Who did this? How the passive voice hides the subject of your sentence

Consider these problems the passive voice can create in PR writing.


Editor’s note: This article is a re-run as part of our countdown of top stories from the past year.

Listed among George Orwell’s “swindles and perversions” of writing, it’s important to recognize when you use passive voice and consider if it’s the best choice for your sentence.

What Is Passive Voice?

English sentences usually follow a pattern, subject-verb-object, reflected in “Lauren ate the cookies.” (“Lauren” is the subject. “Ate” is the verb. “Cookies” is the object.) Passive voice follows a different pattern, object-verb-subject, resulting in a sentence like “The cookies were eaten by Lauren.”

This grammatical construction also allows for the subject, the one doing the action, to be dropped from the author’s sentence completely, becoming “The cookies were eaten.”

In English, the first words of a sentence carry more weight. In a passive construction, this means there’s more emphasis on the object of the sentence and a less emphasis on the subject doing the action. The difference between the active and the passive sentences is stark, as the passive voice obscures or removes the connection between me, the subject, and my actions, eating the cookies.

One way to identify if a sentence uses passive voice is to look for forms of “to be” followed by a past participle. This can be “was used,” “is given,” “have been chosen,” “being named,” or many other similar combinations.

However, not every sentence that contains a form of “have” or “be” is passive; the sentences “Jennifer has a dog,” or “Colleen is an American,” are both active constructions. Additionally, there are grammatically active constructions that avoid using the subject in the sentence. For example, compared to “Lauren burnt the cookies,” “The cookies burned” uses active voice while evading pointing to who caused this to happen.

What’s the problem with passive voice?

Back in May of 2020, the New York Times tweeted about an article they wrote covering the protests with these three sentences:

The internet erupted upon noticing that the protesters’ actions were described with an active voice while the police’s actions were passive. The tweet seems to avoid placing the onus of the journalists’ injuries on the police in the first and third sentences while placing the protesters in an active role in the second sentence.

Upon reading the article linked in the tweet, the sentences seem to be pulled directly from the article. The tweet was likely not intentionally disconnecting police from the violence they caused but highlights the importance of critically considering the use of passive voice.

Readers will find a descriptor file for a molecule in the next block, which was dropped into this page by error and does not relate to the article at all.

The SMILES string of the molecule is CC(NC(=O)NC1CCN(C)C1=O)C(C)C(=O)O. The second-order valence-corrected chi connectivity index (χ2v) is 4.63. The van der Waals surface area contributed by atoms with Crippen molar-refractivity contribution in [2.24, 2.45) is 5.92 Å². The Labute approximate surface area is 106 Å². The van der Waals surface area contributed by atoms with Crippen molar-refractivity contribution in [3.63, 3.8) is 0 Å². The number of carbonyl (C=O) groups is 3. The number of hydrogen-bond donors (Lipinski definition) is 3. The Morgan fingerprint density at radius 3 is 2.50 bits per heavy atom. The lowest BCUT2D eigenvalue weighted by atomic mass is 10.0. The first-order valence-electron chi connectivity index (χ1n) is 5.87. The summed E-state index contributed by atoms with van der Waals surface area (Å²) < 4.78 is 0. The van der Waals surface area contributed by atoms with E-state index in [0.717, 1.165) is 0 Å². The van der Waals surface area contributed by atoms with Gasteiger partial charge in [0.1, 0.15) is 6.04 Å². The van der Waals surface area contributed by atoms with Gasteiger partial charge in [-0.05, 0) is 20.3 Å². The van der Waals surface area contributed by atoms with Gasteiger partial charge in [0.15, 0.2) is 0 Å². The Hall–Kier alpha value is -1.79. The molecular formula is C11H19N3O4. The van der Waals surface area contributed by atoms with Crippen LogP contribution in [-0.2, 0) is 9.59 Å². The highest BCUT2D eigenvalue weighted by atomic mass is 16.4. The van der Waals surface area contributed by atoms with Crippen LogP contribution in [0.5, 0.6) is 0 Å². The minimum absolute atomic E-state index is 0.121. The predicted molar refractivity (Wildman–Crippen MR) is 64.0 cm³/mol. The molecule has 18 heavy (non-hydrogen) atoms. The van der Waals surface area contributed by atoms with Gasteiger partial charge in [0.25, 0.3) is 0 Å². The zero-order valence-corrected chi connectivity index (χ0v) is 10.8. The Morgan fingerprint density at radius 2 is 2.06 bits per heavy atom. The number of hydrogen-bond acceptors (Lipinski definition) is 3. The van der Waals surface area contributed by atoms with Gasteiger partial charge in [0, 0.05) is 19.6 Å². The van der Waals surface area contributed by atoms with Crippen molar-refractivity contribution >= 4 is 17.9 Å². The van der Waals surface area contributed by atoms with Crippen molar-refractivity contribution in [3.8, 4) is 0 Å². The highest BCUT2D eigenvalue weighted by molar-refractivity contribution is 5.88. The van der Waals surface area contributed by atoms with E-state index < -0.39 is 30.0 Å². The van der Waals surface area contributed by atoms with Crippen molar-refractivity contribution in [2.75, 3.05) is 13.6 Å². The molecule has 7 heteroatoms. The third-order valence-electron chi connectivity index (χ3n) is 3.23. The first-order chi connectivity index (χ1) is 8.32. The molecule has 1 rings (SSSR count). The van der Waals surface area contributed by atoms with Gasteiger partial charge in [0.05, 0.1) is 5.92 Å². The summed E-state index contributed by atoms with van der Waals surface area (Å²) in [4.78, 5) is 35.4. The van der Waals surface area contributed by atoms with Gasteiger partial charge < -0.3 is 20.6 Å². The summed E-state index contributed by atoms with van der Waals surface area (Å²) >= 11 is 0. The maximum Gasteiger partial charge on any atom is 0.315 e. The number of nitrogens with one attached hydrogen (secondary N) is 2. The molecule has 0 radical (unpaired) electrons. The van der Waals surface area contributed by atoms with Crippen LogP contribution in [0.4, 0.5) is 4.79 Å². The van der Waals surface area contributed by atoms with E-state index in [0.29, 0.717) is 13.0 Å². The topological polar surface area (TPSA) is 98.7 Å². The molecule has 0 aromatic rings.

However, not all uses of the passive voice are mistakes or unconscious choices. The ability to hide or even remove mention of the subject of a sentence is a powerful tool.

For example, “Management furloughed more women than men,” recognizes management as responsible for their decision. “More women were furloughed than men,” seemingly absolves individuals in management of their accountability, puts the focus on who the action is being done to and, especially in this case, makes the problem seem nebulous and unapproachable.

Active voice offers the subject the agency and responsibility for their actions. It’s often more truthful, better describes cause-and-effect situations and demonstrates a better understanding of the context.

When passive voice is appropriate

There are perfectly good times to use passive voice:

  • When the action is done by an unknown subject (“The toys were donated.”)
  • When the subject cannot or should not be disclosed (“The cookies and milk were consumed.”)
  • When the focus is on the object of the sentence (“The package was delivered.”)

To improve your writing and your critical media consumption skills, learn to recognize and consider the use of passive voice. Be aware of the issues that passive voice can cause. When you’re writing, ask yourself why you’re using this style and if passive voice is interfering with your sentence’s ability to be clear and truthful. When in doubt, rewrite your sentence so no one must ask: “Who did this?”

Lauren Beehler is a writer with Communiqué PR.




2 Responses to “Who did this? How the passive voice hides the subject of your sentence”

    Oliver says:

    Ditto. If you want to offer grammar advice you really should learn about grammar first, such as being able to distinguish between a subject and an object. And no sentence lacks a grammatical subject (even if, as with an imperative, it’s implicit).

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